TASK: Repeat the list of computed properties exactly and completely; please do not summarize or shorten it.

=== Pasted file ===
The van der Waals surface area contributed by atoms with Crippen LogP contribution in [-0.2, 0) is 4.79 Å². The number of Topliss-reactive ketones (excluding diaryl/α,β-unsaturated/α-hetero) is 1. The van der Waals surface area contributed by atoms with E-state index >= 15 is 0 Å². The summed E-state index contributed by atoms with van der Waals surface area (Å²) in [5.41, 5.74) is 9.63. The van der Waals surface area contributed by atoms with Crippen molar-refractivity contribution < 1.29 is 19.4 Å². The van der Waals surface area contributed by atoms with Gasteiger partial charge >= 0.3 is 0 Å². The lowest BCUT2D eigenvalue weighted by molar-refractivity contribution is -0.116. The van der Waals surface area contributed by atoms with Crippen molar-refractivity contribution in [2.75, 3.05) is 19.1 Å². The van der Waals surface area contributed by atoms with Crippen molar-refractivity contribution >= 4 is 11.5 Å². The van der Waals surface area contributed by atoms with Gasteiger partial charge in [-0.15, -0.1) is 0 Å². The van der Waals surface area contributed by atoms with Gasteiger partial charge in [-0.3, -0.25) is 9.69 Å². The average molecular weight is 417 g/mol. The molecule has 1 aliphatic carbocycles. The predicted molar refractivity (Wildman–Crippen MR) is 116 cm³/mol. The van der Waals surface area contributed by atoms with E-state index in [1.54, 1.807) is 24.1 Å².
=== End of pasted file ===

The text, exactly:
The van der Waals surface area contributed by atoms with Crippen LogP contribution in [-0.2, 0) is 4.79 Å². The number of Topliss-reactive ketones (excluding diaryl/α,β-unsaturated/α-hetero) is 1. The van der Waals surface area contributed by atoms with E-state index >= 15 is 0 Å². The summed E-state index contributed by atoms with van der Waals surface area (Å²) in [5.41, 5.74) is 9.63. The van der Waals surface area contributed by atoms with Crippen molar-refractivity contribution < 1.29 is 19.4 Å². The van der Waals surface area contributed by atoms with Gasteiger partial charge >= 0.3 is 0 Å². The lowest BCUT2D eigenvalue weighted by molar-refractivity contribution is -0.116. The van der Waals surface area contributed by atoms with Crippen molar-refractivity contribution in [2.75, 3.05) is 19.1 Å². The van der Waals surface area contributed by atoms with Crippen molar-refractivity contribution >= 4 is 11.5 Å². The van der Waals surface area contributed by atoms with Gasteiger partial charge in [-0.15, -0.1) is 0 Å². The van der Waals surface area contributed by atoms with Gasteiger partial charge in [-0.3, -0.25) is 9.69 Å². The average molecular weight is 417 g/mol. The molecule has 1 aliphatic carbocycles. The predicted molar refractivity (Wildman–Crippen MR) is 116 cm³/mol. The van der Waals surface area contributed by atoms with E-state index in [1.54, 1.807) is 24.1 Å².